Essential items for your sleeper cabin

First aid

Over-the-road trucking can be an appealing profession for those who enjoy leading a nomadic lifestyle. Travelling the countryside, living on the road, and being large independent of others – these are opportunities both adventurous and rewarding.

However, by the same token, the road can be difficult. Drivers typically spend long periods of time alone, with little form of amusement or respite. This makes equipping your sleeper cabin with some basic essentials all the more important. Granted, each driver has their own idea of what is ‘essential,’ but as a general guide, consider these top five items for your next over-the-road trip.

Snack-food and water

Whilst eating out at truck stops during your travels is convenient, it can also be expensive and not particularly healthy either. In this regard, packing your own snacks can save you money and prove to be a much healthier alternative. Consider items that are easy to prepare, reheat, and store within your cabin space. This includes foods such as sandwiches, salads, cereal, porridge, rice, and pre-packed goods you can eat on-the-go. Having snacks by your side also proves useful when you’re pressed for time or there are no stops nearby. Lastly, having water with you should be a no brainer, as this will help prevent dehydration during long journeys.

Truck stop guide

If travelling through populated areas, you can generally expect an abundance of places to restock and refuel. However, when out on the open road, you could potentially travel for hours without encountering a truck stop. This makes having a reliable guide all the more important. With a guide, you can plan out your journey so you know when and where is best to stop, and ensure you never become stranded without food or fuel.

Warm bedding and clothes

While items to keep your warm might not be as vital in traveling across Australia, you can still expect open desert roads to reach low temperatures as night. This is because dry desert air holds little moisture, which means it cools quickly once the sun sets (especially in winter). In this regard, endeavour to pack extra bedding for when those temperatures inevitably drop, as well as warmer clothing if you need to exit your cabin to hook up or disconnect your trailer.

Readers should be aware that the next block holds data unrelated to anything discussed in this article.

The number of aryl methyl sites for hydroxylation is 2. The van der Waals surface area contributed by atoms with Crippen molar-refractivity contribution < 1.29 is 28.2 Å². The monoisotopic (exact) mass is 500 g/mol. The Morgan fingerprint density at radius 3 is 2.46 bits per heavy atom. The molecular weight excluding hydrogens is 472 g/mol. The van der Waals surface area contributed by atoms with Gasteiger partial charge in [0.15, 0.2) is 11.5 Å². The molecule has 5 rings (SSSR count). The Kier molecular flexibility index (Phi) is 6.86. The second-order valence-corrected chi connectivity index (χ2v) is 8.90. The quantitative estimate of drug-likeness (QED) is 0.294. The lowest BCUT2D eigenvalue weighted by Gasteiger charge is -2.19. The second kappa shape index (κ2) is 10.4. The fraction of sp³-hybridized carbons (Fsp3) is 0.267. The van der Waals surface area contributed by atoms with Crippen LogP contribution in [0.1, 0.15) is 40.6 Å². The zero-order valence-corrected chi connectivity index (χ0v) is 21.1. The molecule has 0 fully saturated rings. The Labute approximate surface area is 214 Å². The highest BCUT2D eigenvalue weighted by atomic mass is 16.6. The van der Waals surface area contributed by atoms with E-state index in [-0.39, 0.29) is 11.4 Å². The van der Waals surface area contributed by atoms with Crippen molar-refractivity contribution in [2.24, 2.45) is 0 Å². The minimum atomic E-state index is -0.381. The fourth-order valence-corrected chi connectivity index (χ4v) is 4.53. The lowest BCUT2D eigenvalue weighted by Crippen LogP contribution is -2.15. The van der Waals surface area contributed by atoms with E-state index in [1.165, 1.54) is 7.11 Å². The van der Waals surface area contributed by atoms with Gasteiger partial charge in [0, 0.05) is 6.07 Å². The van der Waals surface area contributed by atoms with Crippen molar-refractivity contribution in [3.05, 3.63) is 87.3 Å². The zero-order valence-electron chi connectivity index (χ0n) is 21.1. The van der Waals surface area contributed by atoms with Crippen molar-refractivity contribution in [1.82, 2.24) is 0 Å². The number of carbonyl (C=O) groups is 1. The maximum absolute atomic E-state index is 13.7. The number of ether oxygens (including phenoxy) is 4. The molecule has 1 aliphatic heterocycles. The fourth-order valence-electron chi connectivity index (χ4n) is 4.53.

A tablet device

Lets face it. Other than your cabin’s radio, there’s little to keep you occupied whilst living a life on the road. The benefit of a tablet, then, is it encompasses a wide range of entertainment features all within a single device. This includes movies to watch, music to listen to, and e-books to read. Likewise, you can leverage public wi-fi, or you own wi-fi hotspot, to surf the web and keep up to date with the rest of the world. A tablet can also serve more practical uses too; you can combine your tablet with a dashboard mount for GPS navigation, or install a relevant app to track your diving, locate trucks stops and services, plan your trip, and more.

Emergency kit

Any workplace should have an emergency kit – even ones your drive and live in. When on the road alone and for long hours, it never hurts to be prepared. An emergency kit can be a life saver in the event you break down, suffer a collision, or fall sick. Likewise, it’s impossible to predict when untimely incidents occur, so an emergency kit becomes all the more imperative if something happens while you’re a long way out from assistance. Be sure to include some basic items such as a flash-light, batteries and jumper cables for vehicular emergencies, as well as bandages, band-aids, gloves, etc. to prepare against medical emergencies.

Have essentials of your own you’d like to share? Sound off in the comments below!

Image: m_bartosch / FreeDigitalPhotos.Net